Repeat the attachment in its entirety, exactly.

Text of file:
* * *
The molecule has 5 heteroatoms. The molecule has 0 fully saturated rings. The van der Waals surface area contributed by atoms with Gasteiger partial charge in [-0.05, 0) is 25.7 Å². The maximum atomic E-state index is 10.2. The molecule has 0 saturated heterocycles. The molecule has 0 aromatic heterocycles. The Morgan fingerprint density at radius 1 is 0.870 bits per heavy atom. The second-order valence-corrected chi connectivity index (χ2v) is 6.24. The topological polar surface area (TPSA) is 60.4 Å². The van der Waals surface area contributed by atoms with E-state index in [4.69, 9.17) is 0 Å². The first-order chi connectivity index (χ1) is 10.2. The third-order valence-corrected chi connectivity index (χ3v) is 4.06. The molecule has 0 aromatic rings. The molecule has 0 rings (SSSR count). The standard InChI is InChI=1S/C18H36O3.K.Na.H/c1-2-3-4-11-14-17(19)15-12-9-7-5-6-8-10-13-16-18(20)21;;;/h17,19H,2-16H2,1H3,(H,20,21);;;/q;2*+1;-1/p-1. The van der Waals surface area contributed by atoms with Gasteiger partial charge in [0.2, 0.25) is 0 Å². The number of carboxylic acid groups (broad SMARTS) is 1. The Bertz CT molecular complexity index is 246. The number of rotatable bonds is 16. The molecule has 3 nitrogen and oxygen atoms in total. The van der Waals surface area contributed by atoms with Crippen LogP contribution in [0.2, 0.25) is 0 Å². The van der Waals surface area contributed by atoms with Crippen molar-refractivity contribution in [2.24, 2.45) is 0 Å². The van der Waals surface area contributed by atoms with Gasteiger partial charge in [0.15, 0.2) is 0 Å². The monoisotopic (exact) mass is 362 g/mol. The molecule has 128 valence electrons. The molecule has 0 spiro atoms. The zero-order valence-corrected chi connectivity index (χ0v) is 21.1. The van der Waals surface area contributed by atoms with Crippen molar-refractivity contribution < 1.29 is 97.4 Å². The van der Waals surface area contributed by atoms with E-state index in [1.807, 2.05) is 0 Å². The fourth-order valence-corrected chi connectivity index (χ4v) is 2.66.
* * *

The molecule has 5 heteroatoms. The molecule has 0 fully saturated rings. The van der Waals surface area contributed by atoms with Gasteiger partial charge in [-0.05, 0) is 25.7 Å². The maximum atomic E-state index is 10.2. The molecule has 0 saturated heterocycles. The molecule has 0 aromatic heterocycles. The Morgan fingerprint density at radius 1 is 0.870 bits per heavy atom. The second-order valence-corrected chi connectivity index (χ2v) is 6.24. The topological polar surface area (TPSA) is 60.4 Å². The van der Waals surface area contributed by atoms with E-state index in [4.69, 9.17) is 0 Å². The first-order chi connectivity index (χ1) is 10.2. The third-order valence-corrected chi connectivity index (χ3v) is 4.06. The molecule has 0 aromatic rings. The molecule has 0 rings (SSSR count). The standard InChI is InChI=1S/C18H36O3.K.Na.H/c1-2-3-4-11-14-17(19)15-12-9-7-5-6-8-10-13-16-18(20)21;;;/h17,19H,2-16H2,1H3,(H,20,21);;;/q;2*+1;-1/p-1. The van der Waals surface area contributed by atoms with Gasteiger partial charge in [0.2, 0.25) is 0 Å². The number of carboxylic acid groups (broad SMARTS) is 1. The Bertz CT molecular complexity index is 246. The number of rotatable bonds is 16. The molecule has 3 nitrogen and oxygen atoms in total. The van der Waals surface area contributed by atoms with Crippen LogP contribution in [0.2, 0.25) is 0 Å². The van der Waals surface area contributed by atoms with Crippen molar-refractivity contribution in [2.24, 2.45) is 0 Å². The van der Waals surface area contributed by atoms with Gasteiger partial charge in [0.15, 0.2) is 0 Å². The monoisotopic (exact) mass is 362 g/mol. The molecule has 128 valence electrons. The molecule has 0 spiro atoms. The zero-order valence-corrected chi connectivity index (χ0v) is 21.1. The van der Waals surface area contributed by atoms with Crippen molar-refractivity contribution < 1.29 is 97.4 Å². The van der Waals surface area contributed by atoms with E-state index in [1.807, 2.05) is 0 Å². The fourth-order valence-corrected chi connectivity index (χ4v) is 2.66.